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BALTIMORE – Special agents from Homeland Security Investigations (HSI) Baltimore Field Office seized 23 separate internet domains Friday for allegedly live streaming World Cup matches, an infringement of the Fédération Internationale de Football Association (FIFA) copyrights. Individuals visiting the sites will now see a message that the site has been seized by the federal government and be redirected to another site for additional information.
The investigation into the illegal web streaming, titled “Operation Offsides” has resulted in a total of 78 website seizures; the latest round of 23 are in addition to 55 internet domains that HSI Baltimore seized Dec. 10.
After HSI Baltimore conducted the initial round of seizures, HSI agents in Maryland observed public internet messages and social media posts identifying additional, alternative sites offering illicit streams of World Cup matches. The agents then reviewed World Cup matches and other infringing content being offered through these sites and confirmed a list of additional domain names subject to seizure.
The latest round of seizures came on the eve of the FIFA World Cup final and third place matches.
HSI Baltimore led the investigation into the illegal live streaming with significant assistance from the National Individual Property Rights (IPR) Center and the U.S. Attorney’s Office for the District of Maryland.
“Consumers are harmed when accessing illegal content – one-third of pirate sites target consumers with malware that can lead to a range of problems, including identity theft and financial loss, according to a report by Digital Citizens Alliance,” said James R. Mancuso, the Director of the IPR Center. “Our partnership with FIFA provides critical new opportunities to assist law enforcement in their investigations of persons and criminal organizations involved in the illegal act of duplicating, copying, or sharing digital works without the legal permission of the copyright holders”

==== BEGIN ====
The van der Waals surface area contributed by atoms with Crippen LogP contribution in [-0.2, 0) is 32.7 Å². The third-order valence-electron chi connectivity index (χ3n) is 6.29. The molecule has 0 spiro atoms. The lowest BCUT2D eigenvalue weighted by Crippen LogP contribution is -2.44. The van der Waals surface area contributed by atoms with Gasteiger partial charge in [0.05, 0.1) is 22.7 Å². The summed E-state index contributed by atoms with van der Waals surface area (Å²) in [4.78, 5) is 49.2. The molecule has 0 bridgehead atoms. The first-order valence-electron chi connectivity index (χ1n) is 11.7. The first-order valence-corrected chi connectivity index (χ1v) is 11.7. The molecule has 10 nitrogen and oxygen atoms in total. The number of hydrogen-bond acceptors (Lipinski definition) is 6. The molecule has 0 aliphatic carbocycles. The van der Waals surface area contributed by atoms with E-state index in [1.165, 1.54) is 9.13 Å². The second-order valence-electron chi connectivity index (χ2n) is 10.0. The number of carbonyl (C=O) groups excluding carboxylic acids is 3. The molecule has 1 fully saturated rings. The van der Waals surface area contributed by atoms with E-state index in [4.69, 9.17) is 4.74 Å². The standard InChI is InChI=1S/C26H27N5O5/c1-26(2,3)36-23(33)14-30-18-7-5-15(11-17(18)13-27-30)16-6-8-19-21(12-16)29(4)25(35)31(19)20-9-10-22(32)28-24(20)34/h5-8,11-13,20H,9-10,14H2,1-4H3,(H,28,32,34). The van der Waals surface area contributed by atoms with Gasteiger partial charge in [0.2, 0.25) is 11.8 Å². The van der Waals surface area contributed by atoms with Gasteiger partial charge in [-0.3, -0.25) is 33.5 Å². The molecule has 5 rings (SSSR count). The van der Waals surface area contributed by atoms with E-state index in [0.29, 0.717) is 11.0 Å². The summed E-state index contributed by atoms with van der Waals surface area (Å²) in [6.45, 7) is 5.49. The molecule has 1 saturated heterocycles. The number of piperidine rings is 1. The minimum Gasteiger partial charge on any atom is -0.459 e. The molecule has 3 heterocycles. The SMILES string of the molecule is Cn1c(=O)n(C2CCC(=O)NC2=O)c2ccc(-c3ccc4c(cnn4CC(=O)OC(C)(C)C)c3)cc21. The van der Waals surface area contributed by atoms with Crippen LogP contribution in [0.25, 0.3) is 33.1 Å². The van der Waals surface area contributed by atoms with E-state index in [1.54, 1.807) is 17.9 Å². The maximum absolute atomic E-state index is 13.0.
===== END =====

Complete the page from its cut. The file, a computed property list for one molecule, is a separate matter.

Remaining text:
The investigation into the illegal streaming of FIFA matches began in September 2022, when HSI received information from a representative of FIFA identifying several sites being used to distribute copyright infringing content, specifically World Cup games, without FIFA’s authorization.
“HSI Baltimore will continue to focus on removing websites that facilitate digital piracy, and other intellectual property violations, from the internet,” said Harris. “While many may believe that such websites do not constitute serious threats, the infringement upon rights holders of any intellectual property is a growing threat to our economic viability. The impact can be felt across multiple industries, and it can be the conduit to other forms of criminal activity.”